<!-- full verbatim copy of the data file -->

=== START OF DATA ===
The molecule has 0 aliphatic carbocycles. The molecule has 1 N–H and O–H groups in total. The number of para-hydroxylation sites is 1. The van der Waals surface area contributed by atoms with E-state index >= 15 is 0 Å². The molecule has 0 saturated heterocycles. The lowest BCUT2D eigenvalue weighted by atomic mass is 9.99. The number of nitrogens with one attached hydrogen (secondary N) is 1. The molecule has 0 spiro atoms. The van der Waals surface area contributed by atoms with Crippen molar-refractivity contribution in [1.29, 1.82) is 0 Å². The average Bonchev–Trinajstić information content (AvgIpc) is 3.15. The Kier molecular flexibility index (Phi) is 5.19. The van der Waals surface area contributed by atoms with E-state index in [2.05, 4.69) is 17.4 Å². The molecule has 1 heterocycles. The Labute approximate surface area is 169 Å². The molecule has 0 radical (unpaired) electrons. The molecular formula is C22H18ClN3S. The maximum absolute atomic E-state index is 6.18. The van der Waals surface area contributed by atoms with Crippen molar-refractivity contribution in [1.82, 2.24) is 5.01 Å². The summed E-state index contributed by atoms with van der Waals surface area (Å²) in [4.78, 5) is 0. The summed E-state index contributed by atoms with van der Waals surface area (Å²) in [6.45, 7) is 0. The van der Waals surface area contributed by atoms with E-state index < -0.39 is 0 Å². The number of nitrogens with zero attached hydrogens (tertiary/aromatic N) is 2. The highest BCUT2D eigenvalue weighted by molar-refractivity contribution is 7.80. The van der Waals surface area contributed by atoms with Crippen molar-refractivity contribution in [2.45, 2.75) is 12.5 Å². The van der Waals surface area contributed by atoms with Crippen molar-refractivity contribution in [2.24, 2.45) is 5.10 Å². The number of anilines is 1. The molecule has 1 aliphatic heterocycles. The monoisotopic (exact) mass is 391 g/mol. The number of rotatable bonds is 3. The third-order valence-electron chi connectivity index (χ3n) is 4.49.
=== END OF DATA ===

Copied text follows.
The molecule has 0 aliphatic carbocycles. The molecule has 1 N–H and O–H groups in total. The number of para-hydroxylation sites is 1. The van der Waals surface area contributed by atoms with E-state index >= 15 is 0 Å². The molecule has 0 saturated heterocycles. The lowest BCUT2D eigenvalue weighted by atomic mass is 9.99. The number of nitrogens with one attached hydrogen (secondary N) is 1. The molecule has 0 spiro atoms. The van der Waals surface area contributed by atoms with Crippen molar-refractivity contribution in [1.29, 1.82) is 0 Å². The average Bonchev–Trinajstić information content (AvgIpc) is 3.15. The Kier molecular flexibility index (Phi) is 5.19. The van der Waals surface area contributed by atoms with E-state index in [2.05, 4.69) is 17.4 Å². The molecule has 1 heterocycles. The Labute approximate surface area is 169 Å². The molecule has 0 radical (unpaired) electrons. The molecular formula is C22H18ClN3S. The maximum absolute atomic E-state index is 6.18. The van der Waals surface area contributed by atoms with Crippen molar-refractivity contribution in [1.82, 2.24) is 5.01 Å². The summed E-state index contributed by atoms with van der Waals surface area (Å²) in [4.78, 5) is 0. The summed E-state index contributed by atoms with van der Waals surface area (Å²) in [6.45, 7) is 0. The van der Waals surface area contributed by atoms with E-state index < -0.39 is 0 Å². The number of nitrogens with zero attached hydrogens (tertiary/aromatic N) is 2. The highest BCUT2D eigenvalue weighted by molar-refractivity contribution is 7.80. The van der Waals surface area contributed by atoms with Crippen molar-refractivity contribution in [2.45, 2.75) is 12.5 Å². The van der Waals surface area contributed by atoms with Crippen molar-refractivity contribution in [2.24, 2.45) is 5.10 Å². The number of anilines is 1. The molecule has 1 aliphatic heterocycles. The monoisotopic (exact) mass is 391 g/mol. The number of rotatable bonds is 3. The third-order valence-electron chi connectivity index (χ3n) is 4.49.